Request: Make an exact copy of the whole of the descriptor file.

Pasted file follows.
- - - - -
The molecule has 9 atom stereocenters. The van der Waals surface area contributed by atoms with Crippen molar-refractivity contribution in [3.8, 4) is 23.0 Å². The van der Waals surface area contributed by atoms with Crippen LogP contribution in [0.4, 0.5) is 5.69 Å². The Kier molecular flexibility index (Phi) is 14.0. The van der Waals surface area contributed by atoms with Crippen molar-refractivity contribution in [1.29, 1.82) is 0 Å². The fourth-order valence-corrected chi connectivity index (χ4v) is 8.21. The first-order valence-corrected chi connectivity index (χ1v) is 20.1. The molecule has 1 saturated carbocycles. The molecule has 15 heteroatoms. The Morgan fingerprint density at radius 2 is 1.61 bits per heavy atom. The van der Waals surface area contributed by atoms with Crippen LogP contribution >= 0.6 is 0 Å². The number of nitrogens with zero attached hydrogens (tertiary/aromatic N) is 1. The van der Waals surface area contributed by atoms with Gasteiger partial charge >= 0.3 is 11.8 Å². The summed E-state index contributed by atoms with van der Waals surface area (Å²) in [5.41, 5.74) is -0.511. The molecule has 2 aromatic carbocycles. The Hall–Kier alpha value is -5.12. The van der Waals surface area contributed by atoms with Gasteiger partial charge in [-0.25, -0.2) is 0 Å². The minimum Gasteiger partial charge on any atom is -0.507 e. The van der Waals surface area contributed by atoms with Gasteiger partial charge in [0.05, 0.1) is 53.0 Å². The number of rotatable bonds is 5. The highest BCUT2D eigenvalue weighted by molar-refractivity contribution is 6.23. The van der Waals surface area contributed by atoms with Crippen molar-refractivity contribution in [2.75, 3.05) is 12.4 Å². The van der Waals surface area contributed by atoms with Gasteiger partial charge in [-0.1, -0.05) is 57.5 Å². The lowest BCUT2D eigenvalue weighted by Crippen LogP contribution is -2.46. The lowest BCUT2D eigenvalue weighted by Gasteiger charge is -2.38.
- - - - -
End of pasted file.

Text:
The molecule has 9 atom stereocenters. The van der Waals surface area contributed by atoms with Crippen molar-refractivity contribution in [3.8, 4) is 23.0 Å². The van der Waals surface area contributed by atoms with Crippen LogP contribution in [0.4, 0.5) is 5.69 Å². The Kier molecular flexibility index (Phi) is 14.0. The van der Waals surface area contributed by atoms with Crippen molar-refractivity contribution in [1.29, 1.82) is 0 Å². The fourth-order valence-corrected chi connectivity index (χ4v) is 8.21. The first-order valence-corrected chi connectivity index (χ1v) is 20.1. The molecule has 1 saturated carbocycles. The molecule has 15 heteroatoms. The Morgan fingerprint density at radius 2 is 1.61 bits per heavy atom. The van der Waals surface area contributed by atoms with Crippen LogP contribution >= 0.6 is 0 Å². The number of nitrogens with zero attached hydrogens (tertiary/aromatic N) is 1. The van der Waals surface area contributed by atoms with Gasteiger partial charge >= 0.3 is 11.8 Å². The summed E-state index contributed by atoms with van der Waals surface area (Å²) in [5.41, 5.74) is -0.511. The molecule has 2 aromatic carbocycles. The Hall–Kier alpha value is -5.12. The van der Waals surface area contributed by atoms with Gasteiger partial charge in [-0.25, -0.2) is 0 Å². The minimum Gasteiger partial charge on any atom is -0.507 e. The van der Waals surface area contributed by atoms with Gasteiger partial charge in [0.05, 0.1) is 53.0 Å². The number of rotatable bonds is 5. The highest BCUT2D eigenvalue weighted by molar-refractivity contribution is 6.23. The van der Waals surface area contributed by atoms with Crippen molar-refractivity contribution in [2.75, 3.05) is 12.4 Å². The van der Waals surface area contributed by atoms with Gasteiger partial charge in [-0.1, -0.05) is 57.5 Å². The lowest BCUT2D eigenvalue weighted by Crippen LogP contribution is -2.46. The lowest BCUT2D eigenvalue weighted by Gasteiger charge is -2.38.